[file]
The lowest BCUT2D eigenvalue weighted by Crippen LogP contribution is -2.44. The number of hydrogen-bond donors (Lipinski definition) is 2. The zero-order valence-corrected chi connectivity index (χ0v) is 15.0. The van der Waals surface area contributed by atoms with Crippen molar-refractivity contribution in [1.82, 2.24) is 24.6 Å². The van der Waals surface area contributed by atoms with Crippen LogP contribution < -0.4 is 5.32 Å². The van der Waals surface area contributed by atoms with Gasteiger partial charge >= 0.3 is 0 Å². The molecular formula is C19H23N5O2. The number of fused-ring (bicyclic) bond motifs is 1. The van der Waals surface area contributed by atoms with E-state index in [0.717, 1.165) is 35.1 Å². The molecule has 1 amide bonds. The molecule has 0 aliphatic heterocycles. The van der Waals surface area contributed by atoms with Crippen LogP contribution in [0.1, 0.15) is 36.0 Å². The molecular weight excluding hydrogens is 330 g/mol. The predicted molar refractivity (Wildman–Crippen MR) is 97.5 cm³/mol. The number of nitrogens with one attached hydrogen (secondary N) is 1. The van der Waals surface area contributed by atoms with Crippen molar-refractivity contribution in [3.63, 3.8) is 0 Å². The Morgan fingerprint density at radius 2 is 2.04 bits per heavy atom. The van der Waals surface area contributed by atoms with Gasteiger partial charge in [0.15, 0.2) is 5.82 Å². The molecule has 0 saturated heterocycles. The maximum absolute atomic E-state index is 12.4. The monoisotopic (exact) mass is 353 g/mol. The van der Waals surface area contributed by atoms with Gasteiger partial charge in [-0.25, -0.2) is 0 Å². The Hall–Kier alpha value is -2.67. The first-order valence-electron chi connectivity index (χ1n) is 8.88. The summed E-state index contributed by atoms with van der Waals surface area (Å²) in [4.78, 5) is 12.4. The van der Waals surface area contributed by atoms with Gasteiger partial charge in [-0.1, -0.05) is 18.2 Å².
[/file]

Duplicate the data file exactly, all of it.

The lowest BCUT2D eigenvalue weighted by Crippen LogP contribution is -2.44. The number of hydrogen-bond donors (Lipinski definition) is 2. The zero-order valence-corrected chi connectivity index (χ0v) is 15.0. The van der Waals surface area contributed by atoms with Crippen molar-refractivity contribution in [1.82, 2.24) is 24.6 Å². The van der Waals surface area contributed by atoms with Crippen LogP contribution < -0.4 is 5.32 Å². The van der Waals surface area contributed by atoms with Gasteiger partial charge >= 0.3 is 0 Å². The molecular formula is C19H23N5O2. The number of fused-ring (bicyclic) bond motifs is 1. The van der Waals surface area contributed by atoms with E-state index in [0.717, 1.165) is 35.1 Å². The molecule has 1 amide bonds. The molecule has 0 aliphatic heterocycles. The van der Waals surface area contributed by atoms with Crippen LogP contribution in [0.1, 0.15) is 36.0 Å². The molecular weight excluding hydrogens is 330 g/mol. The predicted molar refractivity (Wildman–Crippen MR) is 97.5 cm³/mol. The number of nitrogens with one attached hydrogen (secondary N) is 1. The van der Waals surface area contributed by atoms with Crippen molar-refractivity contribution in [3.63, 3.8) is 0 Å². The Morgan fingerprint density at radius 2 is 2.04 bits per heavy atom. The van der Waals surface area contributed by atoms with Gasteiger partial charge in [0.15, 0.2) is 5.82 Å². The molecule has 0 saturated heterocycles. The maximum absolute atomic E-state index is 12.4. The monoisotopic (exact) mass is 353 g/mol. The van der Waals surface area contributed by atoms with Gasteiger partial charge in [-0.25, -0.2) is 0 Å². The Hall–Kier alpha value is -2.67. The first-order valence-electron chi connectivity index (χ1n) is 8.88. The summed E-state index contributed by atoms with van der Waals surface area (Å²) in [4.78, 5) is 12.4. The van der Waals surface area contributed by atoms with Gasteiger partial charge in [-0.1, -0.05) is 18.2 Å².